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EU nations want sanctions against Iceland in mackerel war

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EU nations want sanctions against Iceland in mackerel war

Photo © stephan kerkhofs - Fotolia

(BRUSSELS) - Ireland, joined by other EU nations, on Monday demanded sanctions against Iceland and the Faroe Islands for over-fishing, the latest chapter in an ongoing "mackerel war."

Backed by France, Portugal and Spain, Ireland asked the European Commission for information on potential trade measures against their north Atlantic neighbours.

EU fishing states are angry at high quotas set unilaterally by Iceland and the Faroe Islands, an autonomous Danish territory, on the grounds that global warming is pushing more mackerel north into their waters.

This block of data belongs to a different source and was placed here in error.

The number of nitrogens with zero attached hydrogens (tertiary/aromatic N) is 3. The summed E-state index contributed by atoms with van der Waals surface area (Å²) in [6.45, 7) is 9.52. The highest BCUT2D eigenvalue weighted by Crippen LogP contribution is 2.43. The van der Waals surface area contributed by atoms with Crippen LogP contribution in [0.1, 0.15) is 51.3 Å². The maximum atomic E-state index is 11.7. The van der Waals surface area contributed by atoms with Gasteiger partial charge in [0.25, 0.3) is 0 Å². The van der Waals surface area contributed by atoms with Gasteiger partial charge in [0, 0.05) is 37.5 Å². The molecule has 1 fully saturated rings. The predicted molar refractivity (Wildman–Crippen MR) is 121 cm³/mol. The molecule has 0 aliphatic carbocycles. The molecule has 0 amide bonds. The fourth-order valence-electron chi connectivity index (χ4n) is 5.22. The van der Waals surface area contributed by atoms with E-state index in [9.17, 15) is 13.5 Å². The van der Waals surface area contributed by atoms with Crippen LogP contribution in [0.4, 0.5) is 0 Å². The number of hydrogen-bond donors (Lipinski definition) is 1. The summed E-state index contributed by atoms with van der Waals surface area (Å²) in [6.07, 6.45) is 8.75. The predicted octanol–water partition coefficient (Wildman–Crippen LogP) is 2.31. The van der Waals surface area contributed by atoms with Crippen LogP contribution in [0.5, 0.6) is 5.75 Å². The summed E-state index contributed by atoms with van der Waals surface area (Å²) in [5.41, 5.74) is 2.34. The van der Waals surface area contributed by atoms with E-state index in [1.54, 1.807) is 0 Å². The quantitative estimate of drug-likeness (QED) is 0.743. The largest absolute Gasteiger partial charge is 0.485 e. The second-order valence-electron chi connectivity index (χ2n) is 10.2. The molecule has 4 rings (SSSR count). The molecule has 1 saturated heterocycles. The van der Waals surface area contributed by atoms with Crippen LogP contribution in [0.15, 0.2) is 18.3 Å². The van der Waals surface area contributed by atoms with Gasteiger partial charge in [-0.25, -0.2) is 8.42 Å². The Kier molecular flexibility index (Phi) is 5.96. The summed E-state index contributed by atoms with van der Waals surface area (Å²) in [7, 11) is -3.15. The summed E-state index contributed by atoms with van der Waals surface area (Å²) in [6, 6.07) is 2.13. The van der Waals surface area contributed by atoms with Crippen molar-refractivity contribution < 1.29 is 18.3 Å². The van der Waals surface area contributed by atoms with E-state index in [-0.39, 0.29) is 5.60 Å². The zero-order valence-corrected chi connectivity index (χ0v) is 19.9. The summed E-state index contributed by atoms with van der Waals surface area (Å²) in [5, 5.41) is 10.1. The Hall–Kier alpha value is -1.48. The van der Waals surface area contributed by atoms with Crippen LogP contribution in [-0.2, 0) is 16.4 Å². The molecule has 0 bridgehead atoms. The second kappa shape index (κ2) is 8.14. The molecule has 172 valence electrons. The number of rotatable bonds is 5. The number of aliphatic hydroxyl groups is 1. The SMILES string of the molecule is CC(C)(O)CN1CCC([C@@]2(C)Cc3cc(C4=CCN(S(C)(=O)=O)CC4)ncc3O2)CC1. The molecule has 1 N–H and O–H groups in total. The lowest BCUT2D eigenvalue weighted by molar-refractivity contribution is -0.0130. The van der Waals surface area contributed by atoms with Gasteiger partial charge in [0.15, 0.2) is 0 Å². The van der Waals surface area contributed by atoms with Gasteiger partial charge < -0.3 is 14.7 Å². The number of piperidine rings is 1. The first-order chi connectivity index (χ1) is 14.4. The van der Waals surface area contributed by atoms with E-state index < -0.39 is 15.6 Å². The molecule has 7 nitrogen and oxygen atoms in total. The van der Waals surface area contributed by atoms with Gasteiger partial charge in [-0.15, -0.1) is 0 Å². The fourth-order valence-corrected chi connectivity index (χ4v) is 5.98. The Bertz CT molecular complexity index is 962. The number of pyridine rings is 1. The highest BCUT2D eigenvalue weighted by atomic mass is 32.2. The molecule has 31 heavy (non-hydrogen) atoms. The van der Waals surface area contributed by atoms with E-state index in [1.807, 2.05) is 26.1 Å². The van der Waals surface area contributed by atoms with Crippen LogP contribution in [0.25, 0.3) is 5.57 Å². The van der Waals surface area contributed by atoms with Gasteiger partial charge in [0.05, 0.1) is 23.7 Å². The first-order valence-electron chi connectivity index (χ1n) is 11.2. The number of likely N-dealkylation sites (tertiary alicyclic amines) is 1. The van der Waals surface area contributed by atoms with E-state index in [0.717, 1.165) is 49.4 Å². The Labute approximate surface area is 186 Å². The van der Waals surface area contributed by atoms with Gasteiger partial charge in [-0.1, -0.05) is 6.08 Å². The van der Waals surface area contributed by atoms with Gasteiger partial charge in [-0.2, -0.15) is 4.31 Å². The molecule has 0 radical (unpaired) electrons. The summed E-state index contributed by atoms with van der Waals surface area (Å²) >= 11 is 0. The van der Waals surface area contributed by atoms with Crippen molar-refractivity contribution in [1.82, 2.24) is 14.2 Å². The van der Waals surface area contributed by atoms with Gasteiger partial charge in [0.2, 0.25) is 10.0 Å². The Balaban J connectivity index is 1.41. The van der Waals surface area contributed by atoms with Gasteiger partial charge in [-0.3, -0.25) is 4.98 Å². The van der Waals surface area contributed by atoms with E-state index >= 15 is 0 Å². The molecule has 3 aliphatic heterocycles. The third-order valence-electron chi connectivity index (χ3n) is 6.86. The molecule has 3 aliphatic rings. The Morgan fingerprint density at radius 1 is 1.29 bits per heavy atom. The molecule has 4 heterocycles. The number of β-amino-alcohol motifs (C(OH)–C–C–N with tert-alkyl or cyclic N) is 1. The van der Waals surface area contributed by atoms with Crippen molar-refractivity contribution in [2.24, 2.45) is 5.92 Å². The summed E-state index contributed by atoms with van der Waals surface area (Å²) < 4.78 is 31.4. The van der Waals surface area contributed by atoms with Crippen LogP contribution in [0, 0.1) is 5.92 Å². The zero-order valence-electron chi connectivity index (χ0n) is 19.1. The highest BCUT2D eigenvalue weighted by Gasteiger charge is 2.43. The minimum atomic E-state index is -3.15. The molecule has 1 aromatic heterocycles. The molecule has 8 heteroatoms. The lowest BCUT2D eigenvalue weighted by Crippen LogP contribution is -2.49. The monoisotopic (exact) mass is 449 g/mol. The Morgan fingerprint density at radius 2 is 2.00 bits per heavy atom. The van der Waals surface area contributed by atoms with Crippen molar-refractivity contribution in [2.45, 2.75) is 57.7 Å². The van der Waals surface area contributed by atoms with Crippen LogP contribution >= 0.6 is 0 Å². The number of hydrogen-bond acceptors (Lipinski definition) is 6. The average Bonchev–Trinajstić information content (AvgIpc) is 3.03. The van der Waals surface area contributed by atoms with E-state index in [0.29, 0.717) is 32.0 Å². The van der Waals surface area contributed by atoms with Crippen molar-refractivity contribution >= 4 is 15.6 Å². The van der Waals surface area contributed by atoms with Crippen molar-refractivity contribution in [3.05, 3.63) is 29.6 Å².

The European Commission reckons mackerel fishing this year will be 36 percent higher than levels deemed to be sustainable for the stock.

In January 2011, Brussels said it would block fishing boats from Iceland -- which is negotiating to join the 27-nation group -- from unloading mackerel in the EU until a dispute over quotas was resolved.

About two months earlier, after quota talks failed, Iceland unilaterally raised its mackerel quota to 146,000 tonnes for 2011 from about 130,000 tonnes in 2010 -- an enormous level compared to 2,000 tonnes in previous years.

The increases came as Iceland's economy, which is now largely fishing-based, was trying to get back on its feet after its major banks collapsed in 2008.

Agriculture and Fisheries Council (AGRI-FISH)


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